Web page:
The Civic Divide Between Quantity and Quality

Aaron M. Renn dissects the "Venus-Mars" split between the high quality and high quantity model and argues that "an hourglass America is not one most of us want to live in for the long term."

"Two dynamics reflect what has happened throughout America, from retail to media, where there has been a great "hour glassing" effect in the marketplace. A small but significant high end is thriving, almost everywhere but particularly in the quality oriented cities. The low end is also doing well, particularly in the quantity oriented cities. Neimans and Wal-Mart, indeed."

In the future, both models face difficult challenges. High quality talent will be squeezed out of the high end cities, and poached by the quantity areas, which will have trouble expanding once they have outgrown their greenfield advantages.

Full Story: Civic Choices: The Quality vs. Quantity Dilemna



Theres is no debate between sprawl and compact urban development

We can debate the merits of compact, walkable, mass transit-rich, racially-diverse, multistory "vertical" cities versus sprawling, car-dependent, mostly-white, low-rise "horizontal" cities until the cows come home, but the cold, hard truth is that suburban sprawl consumes 90% of transit dollars for roads and comparably large amounts of public money for other infrastructure costs for the half of Americans who live there, while high density urban areas get by with pennies on the dollar for the roads, mass transit and other needs of the half of Americans who live there.

Ultimately, there can be no debate when this kind of social and economic injustice exists. Framing the story in terms of there being two groups with competing claims of validity---the "hourglass" analogy--- implies all things are equal, when they are far from it.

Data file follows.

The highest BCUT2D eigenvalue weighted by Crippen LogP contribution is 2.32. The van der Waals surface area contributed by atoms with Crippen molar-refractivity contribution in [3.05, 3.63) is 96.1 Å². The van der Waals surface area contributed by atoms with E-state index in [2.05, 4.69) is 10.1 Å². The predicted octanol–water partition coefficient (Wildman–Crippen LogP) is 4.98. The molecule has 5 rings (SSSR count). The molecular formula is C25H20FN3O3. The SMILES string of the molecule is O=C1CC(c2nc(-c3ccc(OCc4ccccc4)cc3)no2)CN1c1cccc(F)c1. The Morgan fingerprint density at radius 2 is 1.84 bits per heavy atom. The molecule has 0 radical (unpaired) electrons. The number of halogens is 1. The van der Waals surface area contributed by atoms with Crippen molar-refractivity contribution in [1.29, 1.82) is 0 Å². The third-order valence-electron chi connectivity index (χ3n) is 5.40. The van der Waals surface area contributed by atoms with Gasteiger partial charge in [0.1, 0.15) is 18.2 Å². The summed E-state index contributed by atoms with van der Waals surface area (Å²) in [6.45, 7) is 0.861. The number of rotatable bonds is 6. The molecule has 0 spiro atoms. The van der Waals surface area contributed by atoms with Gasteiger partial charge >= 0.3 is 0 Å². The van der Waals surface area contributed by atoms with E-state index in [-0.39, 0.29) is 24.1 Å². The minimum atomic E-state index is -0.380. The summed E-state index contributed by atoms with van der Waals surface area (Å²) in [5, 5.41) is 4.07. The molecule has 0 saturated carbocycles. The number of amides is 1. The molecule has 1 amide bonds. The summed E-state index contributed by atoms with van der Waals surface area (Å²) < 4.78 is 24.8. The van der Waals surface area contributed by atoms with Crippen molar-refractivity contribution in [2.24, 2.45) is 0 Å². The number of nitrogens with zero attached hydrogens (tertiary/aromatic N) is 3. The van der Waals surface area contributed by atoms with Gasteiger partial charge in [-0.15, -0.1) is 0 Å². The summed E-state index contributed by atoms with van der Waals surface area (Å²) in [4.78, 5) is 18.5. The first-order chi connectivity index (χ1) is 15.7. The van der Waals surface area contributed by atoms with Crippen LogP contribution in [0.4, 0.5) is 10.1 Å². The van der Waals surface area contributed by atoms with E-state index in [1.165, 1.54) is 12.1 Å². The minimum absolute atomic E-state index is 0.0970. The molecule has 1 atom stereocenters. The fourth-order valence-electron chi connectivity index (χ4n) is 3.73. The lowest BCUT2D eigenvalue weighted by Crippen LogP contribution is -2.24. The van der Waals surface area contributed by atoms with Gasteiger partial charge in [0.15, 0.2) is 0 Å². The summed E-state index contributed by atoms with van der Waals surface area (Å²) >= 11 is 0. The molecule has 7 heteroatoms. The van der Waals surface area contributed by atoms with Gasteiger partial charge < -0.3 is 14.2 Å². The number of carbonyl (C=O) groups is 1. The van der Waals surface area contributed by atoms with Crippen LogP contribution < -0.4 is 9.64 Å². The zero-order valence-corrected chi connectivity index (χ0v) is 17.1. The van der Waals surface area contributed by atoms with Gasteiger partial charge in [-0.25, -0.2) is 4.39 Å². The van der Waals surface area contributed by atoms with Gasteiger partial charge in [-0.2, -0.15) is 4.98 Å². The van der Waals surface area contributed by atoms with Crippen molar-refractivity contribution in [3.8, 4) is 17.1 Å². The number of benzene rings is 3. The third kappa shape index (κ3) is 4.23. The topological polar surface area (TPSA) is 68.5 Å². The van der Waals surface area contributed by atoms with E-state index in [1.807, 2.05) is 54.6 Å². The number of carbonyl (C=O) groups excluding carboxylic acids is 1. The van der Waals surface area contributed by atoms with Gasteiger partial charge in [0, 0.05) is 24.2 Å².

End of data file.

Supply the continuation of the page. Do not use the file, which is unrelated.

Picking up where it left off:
In this case, the "hourglass" has a pear-shape.

Quality vs. Quantity Does Not Equal Smart vs. Dumb Growth

"In effect, there are two very different and competing visions of what an American city should be in the 21st century, the “high quality” model and the “high quantity” model One side has focused on growing vertically, the other horizontally. One group wants to be Neimans or a trendy boutique and ignores the mass market. The other focuses more on the middle class, like a Costco and Target."

The article makes the obvious mistake of identifying 1) the debate between smart growth and sprawl and 2) the question about whether we are concerned with the high end or the middle class.

The middle class is burdened by the cost of transportation and would be better off if those "high quantity" cities changed their zoning to allow denser development.

Look at the chart on page 10 of, and you will see lots of high-quantity cities where families with incomes between $20,000 and $50,000 spend more on transportation than on housing. Eg, in Atlanta, they spend 29% on housing and 32% on transportation, a total of 61% of consumption expenditures. Wouldn't this "mass market" be better off if zoning allowed higher density housing (eg, walkable suburbs rather than sprawl suburbs) so they did not have to spend so much on transportation?

Charles Siegel

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